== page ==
You may have noticed when visiting a trendy bar that they have a small barrel sitting on the counter top. This might just be for show or it might contain a cocktail ageing in wood. Hand-in-hand with the great Negroni explosion of the last ten years, there’s been an interest in ageing cocktails. Places like Bar Termini in Soho have a whole menu of different batched Negronis you can try.

It’s not just Negronis, all kinds of cocktails will benefit from a stint in wood as you’ll see. 

Cask-aged cocktails

Batched Negroni from Bar Termini

Why age your cocktail in cask?

Because it’s fun. Because you can. Do you need any further explanation? Oh, you do? Ok then.

When you’re keeping your cocktail in oak, two things are happening to it. One, you are slowly oxidising the liquid which produces nutty flavours like you get in an oloroso sherry or a tawny Port. You’ll also get some volatile acidity, in other words vinegar, which in small quantities can add freshness. 

Next the tannins and flavours from the wood like vanilla, coconut and cloves will leach into the cocktail along with the taste of whatever you used to season the cask (see below). Furthermore the various elements in your cocktail will marry together better. The effect can be quite subtle, just keep it in wood for a week or so to let all the rough edges smooth off. Or you can keep it for months or even years to see what happens.

Which cocktails work best for oak ageing?

It’s really up to you but we think spirit-forward whisky ones like a Manhattan or Old Fashioned are ideal. Because you’re essentially ageing sweetened whisky – and more age on a whisky is always a good idea. Vermouth-heavy ones like a Negroni or Palmetto also work brilliantly. Vermouth is a fortified wine so like sherry or Port, it responds really well to cask-ageing. A Port-seasoned barrel with a Negroni is going to work brilliantly. 

The higher the alcohol the better or you risk your cocktail turning to vinegar. Oh and under no circumstances age anything with fruit juice in like a Daiquiri or a Whisky Sour – it’s going to taste horrible.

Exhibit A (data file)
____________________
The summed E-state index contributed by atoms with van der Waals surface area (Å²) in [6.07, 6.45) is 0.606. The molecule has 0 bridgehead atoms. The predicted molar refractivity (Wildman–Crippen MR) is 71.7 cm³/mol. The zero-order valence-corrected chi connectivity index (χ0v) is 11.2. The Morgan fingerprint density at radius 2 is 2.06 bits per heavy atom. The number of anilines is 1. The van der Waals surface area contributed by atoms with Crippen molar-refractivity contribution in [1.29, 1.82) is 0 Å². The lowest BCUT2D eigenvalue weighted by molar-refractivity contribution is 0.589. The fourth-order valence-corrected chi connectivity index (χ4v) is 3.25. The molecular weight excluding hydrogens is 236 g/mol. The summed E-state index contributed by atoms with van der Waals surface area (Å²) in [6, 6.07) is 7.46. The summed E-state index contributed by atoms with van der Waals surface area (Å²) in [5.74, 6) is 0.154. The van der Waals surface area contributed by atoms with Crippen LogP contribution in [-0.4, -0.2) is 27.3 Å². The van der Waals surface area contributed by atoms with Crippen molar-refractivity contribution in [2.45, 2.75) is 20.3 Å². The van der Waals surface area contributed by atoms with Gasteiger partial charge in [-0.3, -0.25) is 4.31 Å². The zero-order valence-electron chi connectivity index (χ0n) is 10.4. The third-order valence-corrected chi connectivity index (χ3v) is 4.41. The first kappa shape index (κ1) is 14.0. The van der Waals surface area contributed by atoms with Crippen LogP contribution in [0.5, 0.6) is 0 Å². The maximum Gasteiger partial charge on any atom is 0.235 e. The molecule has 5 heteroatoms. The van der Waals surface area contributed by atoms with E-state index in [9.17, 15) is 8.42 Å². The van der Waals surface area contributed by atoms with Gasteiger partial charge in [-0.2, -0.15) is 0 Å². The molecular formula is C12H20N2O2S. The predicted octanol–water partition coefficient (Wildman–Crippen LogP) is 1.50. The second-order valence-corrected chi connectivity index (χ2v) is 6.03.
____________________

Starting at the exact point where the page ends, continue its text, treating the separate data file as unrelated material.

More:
Cask ageing cocktails

You’ll need one of these

What sort of cask should I buy?

There’s all kinds of casks and old barrels available online but some are not what they seem. Many casks are just for show and are actually lined with plastic so you wont’ get any wood contact. And wood contact is what you need. Also beware of used casks, if not properly cleaned these could pick up all kinds of nasty bacterial or fungal infections which will do horrible things to whatever you put in them.

What you need in an unused new American oak cask which handily is available through Master of Malt. 

Don’t forget to season your cask

This is a very important step. Virgin American oak is packed with tannin and flavour. There’s a reason why the Scotch industry buys used casks from the bourbon industry, the raw wood can overpower the taste of single malt. Now think what will happen with a one litre cask where a much higher percentage of the liquid is in contact with the wood – you could end up with something that tastes like chewing a branch. 

We recommend first using a high strength alcohol like vodka for a week, which you will then discard followed by a fortified wine like port or sherry for two weeks – supermarket own label stuff is your friend here because you’ll probably discard it. You can have a lot of fun with your seasoning liquid. It’s worth reading this excellent blog on the subject

The most aggressive aspects of the wood should have now been tamed. It’s now ready for a cocktail!

How long should I keep it in the cask?

That’s really up to you but remember the newer the cask the more wood action you’re going to get. So to begin with, taste every couple of days and if it starts to taste woody, then take it out and bottle it. Don’t forget about the angel’s share – especially in a small cask, you will lose a lot of the liquid and alcohol to evaporation. Ideally you should keep your cask somewhere cool or that angel’s share is going to be a devil to deal with. 

The wood will gradually have less and less effect on the flavour of whatever you add to it but it will still have the oxygenating and mellowing effect. If you find yourself particularly enjoying the effect of wood ageing. You could keep topping up your cask with your cocktail of choice to create a kind of cocktail solera.

Seriously, it’s hours of fun.